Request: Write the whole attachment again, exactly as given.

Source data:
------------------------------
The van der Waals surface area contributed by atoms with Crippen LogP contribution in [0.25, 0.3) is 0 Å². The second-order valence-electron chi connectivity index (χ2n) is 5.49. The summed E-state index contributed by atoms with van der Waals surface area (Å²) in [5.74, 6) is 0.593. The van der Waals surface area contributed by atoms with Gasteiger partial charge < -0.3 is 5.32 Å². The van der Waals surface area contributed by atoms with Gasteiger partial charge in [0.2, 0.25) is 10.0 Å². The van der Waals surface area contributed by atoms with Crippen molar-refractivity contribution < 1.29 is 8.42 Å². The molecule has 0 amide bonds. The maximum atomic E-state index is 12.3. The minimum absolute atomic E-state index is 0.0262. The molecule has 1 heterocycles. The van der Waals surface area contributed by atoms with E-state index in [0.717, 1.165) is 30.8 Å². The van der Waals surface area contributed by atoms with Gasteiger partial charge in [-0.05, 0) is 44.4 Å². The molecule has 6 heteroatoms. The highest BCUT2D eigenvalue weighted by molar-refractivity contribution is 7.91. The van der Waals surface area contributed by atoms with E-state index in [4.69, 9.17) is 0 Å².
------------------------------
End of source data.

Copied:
The van der Waals surface area contributed by atoms with Crippen LogP contribution in [0.25, 0.3) is 0 Å². The second-order valence-electron chi connectivity index (χ2n) is 5.49. The summed E-state index contributed by atoms with van der Waals surface area (Å²) in [5.74, 6) is 0.593. The van der Waals surface area contributed by atoms with Gasteiger partial charge < -0.3 is 5.32 Å². The van der Waals surface area contributed by atoms with Gasteiger partial charge in [0.2, 0.25) is 10.0 Å². The van der Waals surface area contributed by atoms with Crippen molar-refractivity contribution < 1.29 is 8.42 Å². The molecule has 0 amide bonds. The maximum atomic E-state index is 12.3. The minimum absolute atomic E-state index is 0.0262. The molecule has 1 heterocycles. The van der Waals surface area contributed by atoms with E-state index in [0.717, 1.165) is 30.8 Å². The van der Waals surface area contributed by atoms with Gasteiger partial charge in [-0.05, 0) is 44.4 Å². The molecule has 6 heteroatoms. The highest BCUT2D eigenvalue weighted by molar-refractivity contribution is 7.91. The van der Waals surface area contributed by atoms with E-state index in [4.69, 9.17) is 0 Å².